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US engineers unveil Passive Wi-Fi, which consumes 10,000 times less power

Researchers from the University of Washington have detailed their Passive Wi-Fi technology, which uses 10,000 less times power than conventional Wi-Fi technologies.

Published onFebruary 25, 2016

Wi-Fi AA

As I’m sure you’ve noticed, your smartphone’s Wi-Fi antenna is only of the biggest drains on your battery, especially when you’re constantly streaming large chunks of data from the web, such as a video. It would be great to cut down that power consumption and researchers from the University of Washington have demonstrated that it is possible to generate Wi-Fi transmission signals using 10,000 less times power than that required by conventional technologies. The team has dubbed its technology “Passive Wi-Fi” and it could become a key Wi-Fi technology in future years.

Passive Wi-Fi works by decoupling the digital and analogue operations involved in radio transmission. As it’s the analogue radio components that require so much power, the researchers moved this off into a single mains connected device that sends out a signal into a room or area. This signal is then absorbed and reflected using a digital switch on much lower power digital components, in order to send traditional Wi-Fi packets. So the power savings continue to stack up when there are more devices using the very low power components in range of a single higher power transmitter.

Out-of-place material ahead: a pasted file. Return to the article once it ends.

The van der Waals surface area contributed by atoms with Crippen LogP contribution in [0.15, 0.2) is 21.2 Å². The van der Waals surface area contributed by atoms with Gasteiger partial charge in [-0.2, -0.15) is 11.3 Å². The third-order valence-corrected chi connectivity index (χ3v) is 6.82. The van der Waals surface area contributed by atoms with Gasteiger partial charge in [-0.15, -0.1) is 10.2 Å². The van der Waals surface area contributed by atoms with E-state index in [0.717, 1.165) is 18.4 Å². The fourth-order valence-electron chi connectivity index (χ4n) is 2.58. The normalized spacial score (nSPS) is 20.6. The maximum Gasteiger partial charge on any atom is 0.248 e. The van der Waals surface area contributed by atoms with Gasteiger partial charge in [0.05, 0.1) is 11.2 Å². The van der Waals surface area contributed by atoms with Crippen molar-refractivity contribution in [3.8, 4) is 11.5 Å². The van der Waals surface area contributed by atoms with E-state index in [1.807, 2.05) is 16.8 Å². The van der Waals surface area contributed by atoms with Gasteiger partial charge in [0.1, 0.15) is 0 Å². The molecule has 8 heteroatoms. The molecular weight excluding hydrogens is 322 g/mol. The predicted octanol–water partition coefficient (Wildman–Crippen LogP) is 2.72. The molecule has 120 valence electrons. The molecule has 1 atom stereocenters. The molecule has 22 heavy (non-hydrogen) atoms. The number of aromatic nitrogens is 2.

“All the networking, heavy-lifting and power-consuming pieces are done by the one plugged-in device. The passive devices are only reflecting to generate the Wi-Fi packets, which is a really energy-efficient way to communicate … We can get Wi-Fi for 10,000 times less power than the best thing that’s out there.” – Shyam Gollakota, UW assistant professor of computer science and engineering

The technology can transmit Wi-Fi signals at rates up to 11 megabits per second and this can be decoded on any of the billions of devices with existing Wi-Fi connectivity, including your smartphone. On the University of Washington campus, Passive Wi-Fi achieved a communication range of 100 feet (30 meters), which is certainly better than my home router.

Impressively, this means that Passive Wi-Fi can send data further while consuming 1,000 times less energy than existing low energy standards, such as Bluetooth and Zigbee. This potentially makes it not only a game changer for familiar connected devices, but Passive Wi-Fi might also open up a market for entirely new connected products.

A paper further detailing the technology with be presented in March at the 13th USENIX Symposium on Networked Systems Design and Implementation in California.

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